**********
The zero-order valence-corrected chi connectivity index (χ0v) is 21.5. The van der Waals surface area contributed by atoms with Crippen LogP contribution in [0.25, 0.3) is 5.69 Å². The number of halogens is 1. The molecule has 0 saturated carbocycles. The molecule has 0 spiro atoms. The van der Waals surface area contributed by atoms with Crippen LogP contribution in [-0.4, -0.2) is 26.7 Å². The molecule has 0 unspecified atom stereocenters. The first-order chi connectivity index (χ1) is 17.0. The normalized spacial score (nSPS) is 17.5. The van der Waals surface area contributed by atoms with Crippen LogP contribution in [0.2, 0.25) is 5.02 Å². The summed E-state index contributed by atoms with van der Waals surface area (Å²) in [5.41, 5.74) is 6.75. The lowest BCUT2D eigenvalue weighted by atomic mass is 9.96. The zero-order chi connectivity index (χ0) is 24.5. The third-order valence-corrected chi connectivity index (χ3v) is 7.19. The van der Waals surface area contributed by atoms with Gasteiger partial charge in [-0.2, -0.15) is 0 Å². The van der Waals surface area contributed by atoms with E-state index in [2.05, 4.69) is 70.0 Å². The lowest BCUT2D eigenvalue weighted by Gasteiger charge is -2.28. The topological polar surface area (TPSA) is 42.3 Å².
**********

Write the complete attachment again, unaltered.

The zero-order valence-corrected chi connectivity index (χ0v) is 21.5. The van der Waals surface area contributed by atoms with Crippen LogP contribution in [0.25, 0.3) is 5.69 Å². The number of halogens is 1. The molecule has 0 saturated carbocycles. The molecule has 0 spiro atoms. The van der Waals surface area contributed by atoms with Crippen LogP contribution in [-0.4, -0.2) is 26.7 Å². The molecule has 0 unspecified atom stereocenters. The first-order chi connectivity index (χ1) is 17.0. The normalized spacial score (nSPS) is 17.5. The van der Waals surface area contributed by atoms with Crippen LogP contribution in [0.2, 0.25) is 5.02 Å². The summed E-state index contributed by atoms with van der Waals surface area (Å²) in [5.41, 5.74) is 6.75. The lowest BCUT2D eigenvalue weighted by atomic mass is 9.96. The zero-order chi connectivity index (χ0) is 24.5. The third-order valence-corrected chi connectivity index (χ3v) is 7.19. The van der Waals surface area contributed by atoms with Gasteiger partial charge in [-0.2, -0.15) is 0 Å². The van der Waals surface area contributed by atoms with E-state index in [2.05, 4.69) is 70.0 Å². The lowest BCUT2D eigenvalue weighted by Gasteiger charge is -2.28. The topological polar surface area (TPSA) is 42.3 Å².